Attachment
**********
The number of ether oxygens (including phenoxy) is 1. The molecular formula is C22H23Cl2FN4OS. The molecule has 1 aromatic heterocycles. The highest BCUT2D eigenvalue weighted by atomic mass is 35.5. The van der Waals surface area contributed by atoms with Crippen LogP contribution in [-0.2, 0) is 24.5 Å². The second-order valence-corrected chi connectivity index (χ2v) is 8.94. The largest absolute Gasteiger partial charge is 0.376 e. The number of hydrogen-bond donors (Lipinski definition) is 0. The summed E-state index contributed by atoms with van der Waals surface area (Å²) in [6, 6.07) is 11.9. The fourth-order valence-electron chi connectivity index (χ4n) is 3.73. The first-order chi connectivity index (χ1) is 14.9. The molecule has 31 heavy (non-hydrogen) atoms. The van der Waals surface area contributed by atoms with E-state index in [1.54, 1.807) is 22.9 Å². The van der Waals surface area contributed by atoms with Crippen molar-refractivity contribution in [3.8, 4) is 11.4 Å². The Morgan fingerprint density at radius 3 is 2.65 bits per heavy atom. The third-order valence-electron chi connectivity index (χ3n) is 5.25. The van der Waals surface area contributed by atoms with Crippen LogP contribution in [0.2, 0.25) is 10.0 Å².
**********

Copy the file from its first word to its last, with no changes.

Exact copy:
The number of ether oxygens (including phenoxy) is 1. The molecular formula is C22H23Cl2FN4OS. The molecule has 1 aromatic heterocycles. The highest BCUT2D eigenvalue weighted by atomic mass is 35.5. The van der Waals surface area contributed by atoms with Crippen LogP contribution in [-0.2, 0) is 24.5 Å². The second-order valence-corrected chi connectivity index (χ2v) is 8.94. The largest absolute Gasteiger partial charge is 0.376 e. The number of hydrogen-bond donors (Lipinski definition) is 0. The summed E-state index contributed by atoms with van der Waals surface area (Å²) in [6, 6.07) is 11.9. The fourth-order valence-electron chi connectivity index (χ4n) is 3.73. The first-order chi connectivity index (χ1) is 14.9. The molecule has 31 heavy (non-hydrogen) atoms. The van der Waals surface area contributed by atoms with E-state index in [1.54, 1.807) is 22.9 Å². The van der Waals surface area contributed by atoms with Crippen molar-refractivity contribution in [3.8, 4) is 11.4 Å². The Morgan fingerprint density at radius 3 is 2.65 bits per heavy atom. The third-order valence-electron chi connectivity index (χ3n) is 5.25. The van der Waals surface area contributed by atoms with Crippen LogP contribution in [0.2, 0.25) is 10.0 Å².